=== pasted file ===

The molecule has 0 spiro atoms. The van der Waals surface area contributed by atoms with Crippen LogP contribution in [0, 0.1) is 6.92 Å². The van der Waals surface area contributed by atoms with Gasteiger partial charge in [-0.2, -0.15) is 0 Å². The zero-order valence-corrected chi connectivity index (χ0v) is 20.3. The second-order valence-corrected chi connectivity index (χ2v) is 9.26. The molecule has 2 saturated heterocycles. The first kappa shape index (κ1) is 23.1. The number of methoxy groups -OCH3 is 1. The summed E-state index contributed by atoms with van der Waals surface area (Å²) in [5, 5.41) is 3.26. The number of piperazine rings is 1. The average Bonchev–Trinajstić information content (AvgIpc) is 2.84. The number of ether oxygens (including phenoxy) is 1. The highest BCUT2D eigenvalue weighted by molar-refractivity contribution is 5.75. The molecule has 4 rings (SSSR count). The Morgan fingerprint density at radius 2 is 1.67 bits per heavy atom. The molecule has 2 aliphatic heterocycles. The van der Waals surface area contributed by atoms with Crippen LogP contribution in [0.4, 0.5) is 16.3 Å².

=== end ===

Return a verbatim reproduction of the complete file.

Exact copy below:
The molecule has 0 spiro atoms. The van der Waals surface area contributed by atoms with Crippen LogP contribution in [0, 0.1) is 6.92 Å². The van der Waals surface area contributed by atoms with Gasteiger partial charge in [-0.2, -0.15) is 0 Å². The zero-order valence-corrected chi connectivity index (χ0v) is 20.3. The second-order valence-corrected chi connectivity index (χ2v) is 9.26. The molecule has 2 saturated heterocycles. The first kappa shape index (κ1) is 23.1. The number of methoxy groups -OCH3 is 1. The summed E-state index contributed by atoms with van der Waals surface area (Å²) in [5, 5.41) is 3.26. The number of piperazine rings is 1. The average Bonchev–Trinajstić information content (AvgIpc) is 2.84. The number of ether oxygens (including phenoxy) is 1. The highest BCUT2D eigenvalue weighted by molar-refractivity contribution is 5.75. The molecule has 4 rings (SSSR count). The Morgan fingerprint density at radius 2 is 1.67 bits per heavy atom. The molecule has 2 aliphatic heterocycles. The van der Waals surface area contributed by atoms with Crippen LogP contribution in [0.4, 0.5) is 16.3 Å².